There is an emerging problem in the Bronx, however: Age. Of the Yankees projected starting nine, only Cano (29), catcher Russell Martin (29), and leftfielder Brett Gardner (28) are under the age of 30. The team’s infield is aging rapidly with Teixeira, Jeter and Rodriguez averaging over 35 years of age and all are into the decline phase of their careers. All three were still above-average offensive contributors in 2011, but injuries and aging skill sets for three cornerstone players would be a problem for any team. The Yankees will still score a ton of runs in 2012, but the warning signs for a rather steep regression are there.
Along with Granderson and Gardner in the outfield will be rightfielder Nick Swisher who will be a free agent at the end of the season. The Yankees picked up his $10.25-million option for 2012 and he should have no problem returning on the investment. Swisher has averaged 3.7 fWAR in his three seasons with New York. Designated hitter will be handled by a platoon of veterans Raul Ibanez and Andruw Jones. Jones was the third-most valuable player in all of baseball between 1998 and 2006, behind only Barry Bonds and A-Rod, but he’s fallen off dramatically since then. He’s still an excellent option to fill-in as a fourth outfielder and provides a platoon partner for Ibanez who hit just .211/.232/.353 against lefties last season in Philly. Ibanez should be better than the now-retired Jorge Posada was last season in that role.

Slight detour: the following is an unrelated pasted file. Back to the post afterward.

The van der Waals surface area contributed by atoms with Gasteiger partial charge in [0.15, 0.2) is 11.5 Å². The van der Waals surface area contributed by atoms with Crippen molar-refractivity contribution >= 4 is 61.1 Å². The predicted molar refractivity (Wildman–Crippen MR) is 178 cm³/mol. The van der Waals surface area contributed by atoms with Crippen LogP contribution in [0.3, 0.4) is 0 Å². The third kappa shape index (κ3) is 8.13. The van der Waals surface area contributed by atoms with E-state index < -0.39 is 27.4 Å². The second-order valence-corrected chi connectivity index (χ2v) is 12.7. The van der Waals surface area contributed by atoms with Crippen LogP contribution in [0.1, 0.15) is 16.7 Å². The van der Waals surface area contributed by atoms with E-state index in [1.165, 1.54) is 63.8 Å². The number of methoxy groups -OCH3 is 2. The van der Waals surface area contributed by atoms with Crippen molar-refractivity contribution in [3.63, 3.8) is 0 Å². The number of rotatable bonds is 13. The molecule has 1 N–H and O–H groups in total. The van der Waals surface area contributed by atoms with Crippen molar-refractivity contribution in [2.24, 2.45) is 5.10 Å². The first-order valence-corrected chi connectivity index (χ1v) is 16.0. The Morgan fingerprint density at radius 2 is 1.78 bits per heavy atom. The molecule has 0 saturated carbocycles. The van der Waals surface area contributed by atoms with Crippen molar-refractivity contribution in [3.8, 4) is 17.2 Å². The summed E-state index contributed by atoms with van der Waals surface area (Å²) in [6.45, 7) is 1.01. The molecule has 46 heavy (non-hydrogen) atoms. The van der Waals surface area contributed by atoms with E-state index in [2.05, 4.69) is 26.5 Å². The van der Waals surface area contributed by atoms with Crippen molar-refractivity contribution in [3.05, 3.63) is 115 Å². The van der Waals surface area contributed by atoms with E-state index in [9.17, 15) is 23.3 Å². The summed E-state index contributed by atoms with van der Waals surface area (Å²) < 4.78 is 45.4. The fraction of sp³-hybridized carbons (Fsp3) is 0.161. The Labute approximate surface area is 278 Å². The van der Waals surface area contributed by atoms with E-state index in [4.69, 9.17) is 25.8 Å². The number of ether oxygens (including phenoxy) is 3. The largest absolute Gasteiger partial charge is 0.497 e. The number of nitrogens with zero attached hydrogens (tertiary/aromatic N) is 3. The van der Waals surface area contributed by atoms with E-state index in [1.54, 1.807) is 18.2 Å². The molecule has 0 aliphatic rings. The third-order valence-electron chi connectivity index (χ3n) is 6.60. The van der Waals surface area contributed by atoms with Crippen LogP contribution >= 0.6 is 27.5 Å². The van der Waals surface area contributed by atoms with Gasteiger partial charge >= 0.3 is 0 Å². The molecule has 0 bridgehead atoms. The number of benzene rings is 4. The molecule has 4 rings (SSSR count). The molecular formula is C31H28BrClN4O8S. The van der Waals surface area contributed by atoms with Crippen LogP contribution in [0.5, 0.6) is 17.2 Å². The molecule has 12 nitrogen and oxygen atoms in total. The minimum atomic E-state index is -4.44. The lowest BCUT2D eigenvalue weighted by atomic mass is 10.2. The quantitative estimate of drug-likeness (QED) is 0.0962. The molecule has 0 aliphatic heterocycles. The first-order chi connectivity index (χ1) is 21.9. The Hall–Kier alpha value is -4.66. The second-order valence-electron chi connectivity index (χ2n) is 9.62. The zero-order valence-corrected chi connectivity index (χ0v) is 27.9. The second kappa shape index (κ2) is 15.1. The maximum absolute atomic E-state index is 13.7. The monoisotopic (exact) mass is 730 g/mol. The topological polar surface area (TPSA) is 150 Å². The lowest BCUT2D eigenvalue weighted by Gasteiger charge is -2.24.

Francisco Cervelli will likely serve as the backup catcher and has all the necessary tools to do so. Joining him on the bench will be utility infielder Eduardo Nunez who could see an uptick in playing time this year as he figures to spell Jeter at short quite often while he rotates into the DH spot. The final spot should go to Eric Chavez, who’s back on a Major League deal to provide depth in the corner infield.
The Yankees are getting older and a lot of those older players are being paid a lot of money, but they are still a very good team. The Pineda trade upgrades the one weak spot the team had, but they still don’t have an elite rotation on par with the likes of the Angels or even the Rangers. It’s hard to imagine the Yankees repeating their 97-win performance from last year with so many 30-somethings, but they will still be in the thick of things in the AL East. Unfortunately for them, both the Red Sox and the Rays are very, very good teams.
2012 Prediction: 92-70, 3rd AL East